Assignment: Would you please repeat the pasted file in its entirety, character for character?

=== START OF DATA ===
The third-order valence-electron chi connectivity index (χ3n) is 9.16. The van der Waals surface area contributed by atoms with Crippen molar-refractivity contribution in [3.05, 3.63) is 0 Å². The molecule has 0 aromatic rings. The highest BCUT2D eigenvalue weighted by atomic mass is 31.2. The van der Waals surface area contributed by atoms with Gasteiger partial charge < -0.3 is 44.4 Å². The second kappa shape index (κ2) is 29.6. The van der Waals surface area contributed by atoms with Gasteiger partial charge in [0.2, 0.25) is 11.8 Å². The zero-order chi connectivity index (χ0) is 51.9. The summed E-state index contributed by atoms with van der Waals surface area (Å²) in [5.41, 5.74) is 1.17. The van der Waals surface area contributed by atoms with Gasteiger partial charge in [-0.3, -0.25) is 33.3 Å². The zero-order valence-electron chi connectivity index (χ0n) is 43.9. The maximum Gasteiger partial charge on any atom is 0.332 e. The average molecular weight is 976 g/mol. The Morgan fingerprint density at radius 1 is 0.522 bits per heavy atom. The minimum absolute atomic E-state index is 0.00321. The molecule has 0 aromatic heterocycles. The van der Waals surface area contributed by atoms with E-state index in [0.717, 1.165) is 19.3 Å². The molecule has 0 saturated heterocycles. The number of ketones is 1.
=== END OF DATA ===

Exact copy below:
The third-order valence-electron chi connectivity index (χ3n) is 9.16. The van der Waals surface area contributed by atoms with Crippen molar-refractivity contribution in [3.05, 3.63) is 0 Å². The molecule has 0 aromatic rings. The highest BCUT2D eigenvalue weighted by atomic mass is 31.2. The van der Waals surface area contributed by atoms with Gasteiger partial charge < -0.3 is 44.4 Å². The second kappa shape index (κ2) is 29.6. The van der Waals surface area contributed by atoms with Gasteiger partial charge in [0.2, 0.25) is 11.8 Å². The zero-order chi connectivity index (χ0) is 51.9. The summed E-state index contributed by atoms with van der Waals surface area (Å²) in [5.41, 5.74) is 1.17. The van der Waals surface area contributed by atoms with Gasteiger partial charge in [-0.3, -0.25) is 33.3 Å². The zero-order valence-electron chi connectivity index (χ0n) is 43.9. The maximum Gasteiger partial charge on any atom is 0.332 e. The average molecular weight is 976 g/mol. The Morgan fingerprint density at radius 1 is 0.522 bits per heavy atom. The minimum absolute atomic E-state index is 0.00321. The molecule has 0 aromatic heterocycles. The van der Waals surface area contributed by atoms with E-state index in [0.717, 1.165) is 19.3 Å². The molecule has 0 saturated heterocycles. The number of ketones is 1.